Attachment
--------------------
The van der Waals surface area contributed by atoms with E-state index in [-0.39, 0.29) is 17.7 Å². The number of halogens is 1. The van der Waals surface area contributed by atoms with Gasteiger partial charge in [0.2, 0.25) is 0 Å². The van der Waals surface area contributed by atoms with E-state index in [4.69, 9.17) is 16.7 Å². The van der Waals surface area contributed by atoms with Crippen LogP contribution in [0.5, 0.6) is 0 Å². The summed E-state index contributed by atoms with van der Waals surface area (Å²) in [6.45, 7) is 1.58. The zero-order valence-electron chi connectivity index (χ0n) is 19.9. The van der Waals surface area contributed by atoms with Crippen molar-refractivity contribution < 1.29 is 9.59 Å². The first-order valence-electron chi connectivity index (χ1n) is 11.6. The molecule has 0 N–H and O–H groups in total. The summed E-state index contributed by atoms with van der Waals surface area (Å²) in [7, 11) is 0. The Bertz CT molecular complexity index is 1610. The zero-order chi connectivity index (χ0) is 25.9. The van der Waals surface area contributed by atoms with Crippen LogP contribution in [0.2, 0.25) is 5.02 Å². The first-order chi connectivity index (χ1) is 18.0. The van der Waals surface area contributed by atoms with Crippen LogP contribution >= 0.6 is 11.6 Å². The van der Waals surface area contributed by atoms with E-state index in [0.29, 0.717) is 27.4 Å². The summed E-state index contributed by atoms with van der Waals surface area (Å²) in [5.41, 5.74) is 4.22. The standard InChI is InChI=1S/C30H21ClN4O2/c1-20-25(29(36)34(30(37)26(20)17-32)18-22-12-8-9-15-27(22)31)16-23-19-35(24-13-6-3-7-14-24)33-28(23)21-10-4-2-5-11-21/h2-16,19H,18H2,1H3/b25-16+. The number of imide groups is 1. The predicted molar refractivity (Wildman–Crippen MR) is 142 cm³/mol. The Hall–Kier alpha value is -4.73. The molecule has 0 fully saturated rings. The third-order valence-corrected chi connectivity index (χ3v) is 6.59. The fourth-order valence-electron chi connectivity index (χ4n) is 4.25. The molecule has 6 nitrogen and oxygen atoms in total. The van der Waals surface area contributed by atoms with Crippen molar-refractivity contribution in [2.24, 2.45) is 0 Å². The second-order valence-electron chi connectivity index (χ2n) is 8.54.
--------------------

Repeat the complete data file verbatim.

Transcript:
The van der Waals surface area contributed by atoms with E-state index in [-0.39, 0.29) is 17.7 Å². The number of halogens is 1. The van der Waals surface area contributed by atoms with Gasteiger partial charge in [0.2, 0.25) is 0 Å². The van der Waals surface area contributed by atoms with E-state index in [4.69, 9.17) is 16.7 Å². The van der Waals surface area contributed by atoms with Crippen LogP contribution in [0.5, 0.6) is 0 Å². The summed E-state index contributed by atoms with van der Waals surface area (Å²) in [6.45, 7) is 1.58. The zero-order valence-electron chi connectivity index (χ0n) is 19.9. The van der Waals surface area contributed by atoms with Crippen molar-refractivity contribution < 1.29 is 9.59 Å². The first-order valence-electron chi connectivity index (χ1n) is 11.6. The molecule has 0 N–H and O–H groups in total. The summed E-state index contributed by atoms with van der Waals surface area (Å²) in [7, 11) is 0. The Bertz CT molecular complexity index is 1610. The zero-order chi connectivity index (χ0) is 25.9. The van der Waals surface area contributed by atoms with Crippen LogP contribution in [0.2, 0.25) is 5.02 Å². The first-order chi connectivity index (χ1) is 18.0. The van der Waals surface area contributed by atoms with Crippen LogP contribution >= 0.6 is 11.6 Å². The van der Waals surface area contributed by atoms with E-state index in [0.29, 0.717) is 27.4 Å². The summed E-state index contributed by atoms with van der Waals surface area (Å²) in [5.41, 5.74) is 4.22. The standard InChI is InChI=1S/C30H21ClN4O2/c1-20-25(29(36)34(30(37)26(20)17-32)18-22-12-8-9-15-27(22)31)16-23-19-35(24-13-6-3-7-14-24)33-28(23)21-10-4-2-5-11-21/h2-16,19H,18H2,1H3/b25-16+. The number of imide groups is 1. The predicted molar refractivity (Wildman–Crippen MR) is 142 cm³/mol. The Hall–Kier alpha value is -4.73. The molecule has 0 fully saturated rings. The third-order valence-corrected chi connectivity index (χ3v) is 6.59. The fourth-order valence-electron chi connectivity index (χ4n) is 4.25. The molecule has 6 nitrogen and oxygen atoms in total. The van der Waals surface area contributed by atoms with Crippen molar-refractivity contribution in [2.24, 2.45) is 0 Å². The second-order valence-electron chi connectivity index (χ2n) is 8.54.